Saturday, March 25, 2006

TagyuLib - Tagyu .NET Client Library


I have finished writing a .NET client library for Tagyu's REST Web-Service. Tagyu is a hosted service that uses human intelligence to suggest tags and categories relevant to a block of text.

TagyuLib (that’s my creative name for the .NET API) supports everything that the REST API of Tagyu allows you to do as of now. So it supports both classification queries and related-tags queries. It also allows you to pass your username/password to Tagyu through HTTP basic authentication scheme. If you're wondering what am I talking about here, you should really be reading Tagyu REST web service documentation first.

I have created a project at GotDotNet CodeGallery to share the source code of TagyuLib and it would be great to see people participate.

I hope some people would find TagyuLib useful and I would love to hear from them. But right now it is 2:15 AM and I need to get some sleep.

Update on March 25, 2006

Here is the class diagram and some sample code to get you started.

Class Diagram



Sample Code


Determining tags and category

You need to instantiate a new TagyuService object and simply call its GetClassification method passing-in your text. GetClassification will return you a ClassificationSuggestion object and you can loop through the items in its Tags property to do whatever you want. You can also get the category for your text from the Category property of the ClassificationSuggestion object that you got back.


string inputText = Console.ReadLine();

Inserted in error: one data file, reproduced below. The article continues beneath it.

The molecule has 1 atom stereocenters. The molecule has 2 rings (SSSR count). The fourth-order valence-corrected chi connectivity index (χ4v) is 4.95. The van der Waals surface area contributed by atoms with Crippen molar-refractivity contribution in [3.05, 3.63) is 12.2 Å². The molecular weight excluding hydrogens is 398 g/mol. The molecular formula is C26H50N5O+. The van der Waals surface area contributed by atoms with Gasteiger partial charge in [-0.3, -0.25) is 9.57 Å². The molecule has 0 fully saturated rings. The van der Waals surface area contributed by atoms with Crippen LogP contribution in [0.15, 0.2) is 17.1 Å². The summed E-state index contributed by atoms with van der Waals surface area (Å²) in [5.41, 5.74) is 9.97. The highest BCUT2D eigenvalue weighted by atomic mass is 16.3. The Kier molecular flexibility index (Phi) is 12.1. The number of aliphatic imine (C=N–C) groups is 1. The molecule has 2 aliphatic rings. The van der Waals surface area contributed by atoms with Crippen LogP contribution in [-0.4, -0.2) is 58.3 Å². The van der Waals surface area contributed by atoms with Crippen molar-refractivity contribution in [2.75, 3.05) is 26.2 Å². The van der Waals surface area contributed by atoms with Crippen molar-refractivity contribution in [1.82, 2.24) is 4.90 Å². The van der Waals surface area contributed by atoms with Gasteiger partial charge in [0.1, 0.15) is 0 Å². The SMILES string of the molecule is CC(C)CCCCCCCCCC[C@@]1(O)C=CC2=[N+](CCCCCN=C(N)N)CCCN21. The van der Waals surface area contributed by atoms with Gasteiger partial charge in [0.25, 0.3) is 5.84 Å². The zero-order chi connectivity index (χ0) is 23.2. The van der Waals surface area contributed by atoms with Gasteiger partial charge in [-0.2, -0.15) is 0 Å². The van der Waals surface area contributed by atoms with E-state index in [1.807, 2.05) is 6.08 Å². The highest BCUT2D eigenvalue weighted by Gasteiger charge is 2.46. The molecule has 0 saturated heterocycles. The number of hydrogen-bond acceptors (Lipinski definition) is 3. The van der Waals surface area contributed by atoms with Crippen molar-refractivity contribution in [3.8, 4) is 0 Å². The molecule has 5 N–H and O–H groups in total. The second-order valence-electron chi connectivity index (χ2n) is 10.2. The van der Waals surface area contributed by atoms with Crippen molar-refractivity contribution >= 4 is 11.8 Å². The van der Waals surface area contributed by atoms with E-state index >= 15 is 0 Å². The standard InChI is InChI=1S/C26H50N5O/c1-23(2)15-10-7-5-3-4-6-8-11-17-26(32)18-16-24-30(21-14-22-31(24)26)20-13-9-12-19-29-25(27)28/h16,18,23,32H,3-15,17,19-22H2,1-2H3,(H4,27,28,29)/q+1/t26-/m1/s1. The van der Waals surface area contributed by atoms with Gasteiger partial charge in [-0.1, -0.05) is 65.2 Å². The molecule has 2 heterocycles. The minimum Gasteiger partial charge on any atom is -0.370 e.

TagyuService ts = new TagyuService();

ClassificationSuggestion s = ts.GetClassification(inputText);

Console.WriteLine("Suggested Tags are: ");

foreach (Tag tg in s.Tags) {
Console.WriteLine(tg.Value);
}

Console.WriteLine("Suggested Category is: {0}", s.Category);



Determing related tags

That's equally simple. All you need to do is instantiate a new TagyuService object and call its GetRelatedTags method passing in the tag for which you wish to see related tags. GetRelatedTags returns a RelatedSuggestion object and you can loop through the items in its Tags property.


Console.WriteLine("Enter a Tag");

string inputTag = Console.ReadLine();

TagyuService ts = new TagyuService();

RelatedSuggestion r = ts.GetRelatedTags(inputTag);

Console.WriteLine("Related tags are: ");

foreach (Tag tg in r.Tags) {
Console.WriteLine(tg.Value);
}



Using your Tagyu username and password

As of now, unregistered users can make one request per minute from a single IP address to Tagyu and requests beyond this limit result in an error. So if this bothers you, you should create an account at Tagyu. You can pass your username and password to Tagyu through TagyuLib simply by setting these properties on the TagyuService object before invoking GetClassification and GetRelatedTags methods. Here's how:


string inputText = Console.ReadLine();

TagyuService ts = new TagyuService();

ts.Username = "[YOUR-USERNAME]";
ts.Password = "[YOUR-PASSWORD]";

ClassificationSuggestion s = ts.GetClassification(inputText);

Console.WriteLine("Suggested Tags are: ");

foreach (Tag tg in s.Tags) {
Console.WriteLine(tg.Value);
}

Console.WriteLine("Suggested Category is: {0}", s.Category);



Download

This way please!

Requirements


Bugs/Issues/Feedback

I'd love to hear from people who've used TagyuLib. Please share your feedback, issues and any bugs you encounter here.

Contributing

Join the project and get started.

Changelog

  • March 25, 2006
    • Initial version

  • April 02, 2006
    • Merged SuggestedTag and RelatedTag classes into one.
    • Renamed Suggestions to ClassificationSuggestion.
    • Renamed Related to RelatedSuggestion.
    • Added an overload for GetRelatedTags that takes a Tag object as argument.

3 comments:

Alpha0 said...

How did you draw that class diagram?

Sid said...

Just go to the Solution Explorer in VS 2005, right click on your project and select "View Class Diagram". The generated class-diagram is an XML file with file extension "CD". VS 2005 parses that file and displays it graphically. I just got a screenshot of that for this post. HTH.

ced190 said...

Thank you for that very descriptive and well explained blog. It sure could educate millions of people who might open your blog. Keep it up! And hope more tutorial stuffs from you soon.